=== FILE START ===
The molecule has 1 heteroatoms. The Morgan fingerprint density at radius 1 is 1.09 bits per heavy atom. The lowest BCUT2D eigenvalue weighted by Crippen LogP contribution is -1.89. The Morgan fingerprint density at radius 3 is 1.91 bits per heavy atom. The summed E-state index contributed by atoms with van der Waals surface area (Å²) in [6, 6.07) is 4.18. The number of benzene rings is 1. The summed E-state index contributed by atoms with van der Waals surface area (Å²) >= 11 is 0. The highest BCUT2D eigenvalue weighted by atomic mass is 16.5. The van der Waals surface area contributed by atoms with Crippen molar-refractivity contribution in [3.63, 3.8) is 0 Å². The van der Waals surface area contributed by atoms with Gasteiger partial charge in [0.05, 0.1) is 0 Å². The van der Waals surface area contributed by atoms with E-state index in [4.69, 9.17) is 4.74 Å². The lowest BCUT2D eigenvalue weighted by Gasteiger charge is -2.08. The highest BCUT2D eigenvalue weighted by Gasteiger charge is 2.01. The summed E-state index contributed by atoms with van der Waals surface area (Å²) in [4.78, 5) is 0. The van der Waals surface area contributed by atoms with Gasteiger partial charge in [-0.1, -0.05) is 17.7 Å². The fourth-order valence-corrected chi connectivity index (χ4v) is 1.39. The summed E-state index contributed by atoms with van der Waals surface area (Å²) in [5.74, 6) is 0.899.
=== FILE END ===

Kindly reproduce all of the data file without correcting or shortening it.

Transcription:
The molecule has 1 heteroatoms. The Morgan fingerprint density at radius 1 is 1.09 bits per heavy atom. The lowest BCUT2D eigenvalue weighted by Crippen LogP contribution is -1.89. The Morgan fingerprint density at radius 3 is 1.91 bits per heavy atom. The summed E-state index contributed by atoms with van der Waals surface area (Å²) in [6, 6.07) is 4.18. The number of benzene rings is 1. The summed E-state index contributed by atoms with van der Waals surface area (Å²) >= 11 is 0. The highest BCUT2D eigenvalue weighted by atomic mass is 16.5. The van der Waals surface area contributed by atoms with Crippen molar-refractivity contribution in [3.63, 3.8) is 0 Å². The van der Waals surface area contributed by atoms with Gasteiger partial charge in [0.05, 0.1) is 0 Å². The van der Waals surface area contributed by atoms with E-state index in [4.69, 9.17) is 4.74 Å². The lowest BCUT2D eigenvalue weighted by Gasteiger charge is -2.08. The highest BCUT2D eigenvalue weighted by Gasteiger charge is 2.01. The summed E-state index contributed by atoms with van der Waals surface area (Å²) in [4.78, 5) is 0. The van der Waals surface area contributed by atoms with Gasteiger partial charge in [-0.1, -0.05) is 17.7 Å². The fourth-order valence-corrected chi connectivity index (χ4v) is 1.39. The summed E-state index contributed by atoms with van der Waals surface area (Å²) in [5.74, 6) is 0.899.